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In our first edition of Retail Recap for 2019, we saw the launch of the Apple Card, the upward trajectory tied to Major League Baseball’s innovative approach to customer loyalty, Burger King’s entry into the subscription market, and Starbucks’ positive changes to its successful loyalty program.
Here’s what we saw during the first quarter:
The Apple Card is billed as an innovative, new kind of credit card created by Apple and designed to help customers lead a healthier financial life.
Apple Card is built into the Apple Wallet app on iPhone and offers customers a familiar experience with Apple Pay and the ability to manage their cards right on iPhone.
Apple Card simplifies the application process, eliminates fees, encourages customers to pay less interest, and provides a new level of privacy and security.
Our CEO, Tom Caporaso, offered his thoughts about the Apple Card to MarketWatch.
“The Apple Card is a smart move from a loyalty perspective,” Tom said. “Today consumers want to receive instant benefits from their reward programs, and by offering members cash back on a daily basis, the company is meeting this demand and differentiating itself from other credit cards that make members wait multiple days or until the end of the month to redeem benefits.”
Tom added: “By offering 3 percent cash back on Apple purchases made on the card through Apple Pay, the company is making another smart move to incentivize and reward members for leveraging their payment platform and staying loyal to the brand instead of shopping with third-party retailers.”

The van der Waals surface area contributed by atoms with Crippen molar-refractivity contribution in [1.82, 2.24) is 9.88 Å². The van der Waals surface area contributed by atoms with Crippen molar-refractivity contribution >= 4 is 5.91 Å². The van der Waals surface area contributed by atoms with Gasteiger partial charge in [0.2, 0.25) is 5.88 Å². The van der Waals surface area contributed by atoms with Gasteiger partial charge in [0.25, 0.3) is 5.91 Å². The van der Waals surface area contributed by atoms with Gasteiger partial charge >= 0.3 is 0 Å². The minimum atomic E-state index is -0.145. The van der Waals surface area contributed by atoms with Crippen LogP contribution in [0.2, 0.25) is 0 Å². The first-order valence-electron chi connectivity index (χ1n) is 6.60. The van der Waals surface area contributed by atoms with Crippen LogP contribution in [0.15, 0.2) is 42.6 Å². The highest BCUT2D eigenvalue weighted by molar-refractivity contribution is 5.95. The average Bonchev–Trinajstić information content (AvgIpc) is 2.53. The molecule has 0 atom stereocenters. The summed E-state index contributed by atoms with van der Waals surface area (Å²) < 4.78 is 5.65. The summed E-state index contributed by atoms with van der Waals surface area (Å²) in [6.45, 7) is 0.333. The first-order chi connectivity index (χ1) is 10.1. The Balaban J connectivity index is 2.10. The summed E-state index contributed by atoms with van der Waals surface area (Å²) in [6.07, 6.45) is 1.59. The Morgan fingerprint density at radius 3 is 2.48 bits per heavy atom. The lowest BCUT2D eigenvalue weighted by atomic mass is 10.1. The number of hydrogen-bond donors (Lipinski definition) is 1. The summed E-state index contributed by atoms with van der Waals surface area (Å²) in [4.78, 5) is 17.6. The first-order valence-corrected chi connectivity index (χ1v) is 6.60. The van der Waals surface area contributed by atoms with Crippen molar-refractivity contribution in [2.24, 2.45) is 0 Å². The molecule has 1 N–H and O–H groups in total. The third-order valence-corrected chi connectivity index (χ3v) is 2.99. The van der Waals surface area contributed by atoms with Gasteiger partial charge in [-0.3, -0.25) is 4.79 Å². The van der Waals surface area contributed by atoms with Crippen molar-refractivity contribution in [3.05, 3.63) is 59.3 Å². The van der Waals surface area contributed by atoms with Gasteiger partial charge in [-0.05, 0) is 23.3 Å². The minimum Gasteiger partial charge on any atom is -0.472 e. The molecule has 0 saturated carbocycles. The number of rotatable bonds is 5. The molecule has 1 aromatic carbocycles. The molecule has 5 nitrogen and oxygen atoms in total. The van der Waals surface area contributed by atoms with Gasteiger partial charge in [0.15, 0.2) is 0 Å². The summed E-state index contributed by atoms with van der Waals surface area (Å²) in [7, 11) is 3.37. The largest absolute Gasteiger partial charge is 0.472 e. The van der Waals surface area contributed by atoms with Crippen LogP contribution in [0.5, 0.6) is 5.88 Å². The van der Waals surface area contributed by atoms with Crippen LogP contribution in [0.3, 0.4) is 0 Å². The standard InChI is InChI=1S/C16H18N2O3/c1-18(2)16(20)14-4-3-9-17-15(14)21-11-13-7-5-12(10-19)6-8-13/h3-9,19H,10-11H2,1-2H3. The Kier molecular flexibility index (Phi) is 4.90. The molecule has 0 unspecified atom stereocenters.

Before the start of the 2019 Major League Baseball season, The San Francisco Chronicle reported that the Oakland Athletics’ A’s Access has drawn a team record 7,000 new customers, and renewals for existing plans were running at 95 percent.
Last August we talked to Chris Giles, Chief Operating Officer for the Oakland A’s, about the team’s decision to eliminate traditional season tickets starting in the 2019 season.
Instead, team officials launched a new membership program called A’s Access. A’s Access includes elements of a premium loyalty program in that it offers attractive benefits for fans that are practical and elevates engagement.
Here are some other takeaways from our 2018 interview with Giles:
The program has already exceeded expectations.
Meanwhile, the New York Mets have joined some other MLB teams that are testing the subscription loyalty waters.
The Mets launched a new Netflix-style subscription program that allows Mets fans gain standing-room-only access to nearly every regular season home game.
For $39 a month, anyone with an iPhone or Android can sign up for the app-based program and download mobile tickets to 78 games this season. Then, they can scan their mobile tickets at the gate.
The program is named Amazin’ Mets Pass.
Given a decline in visitors to quick-service restaurants, Burger King recently announced an interesting move: A subscription program built around coffee.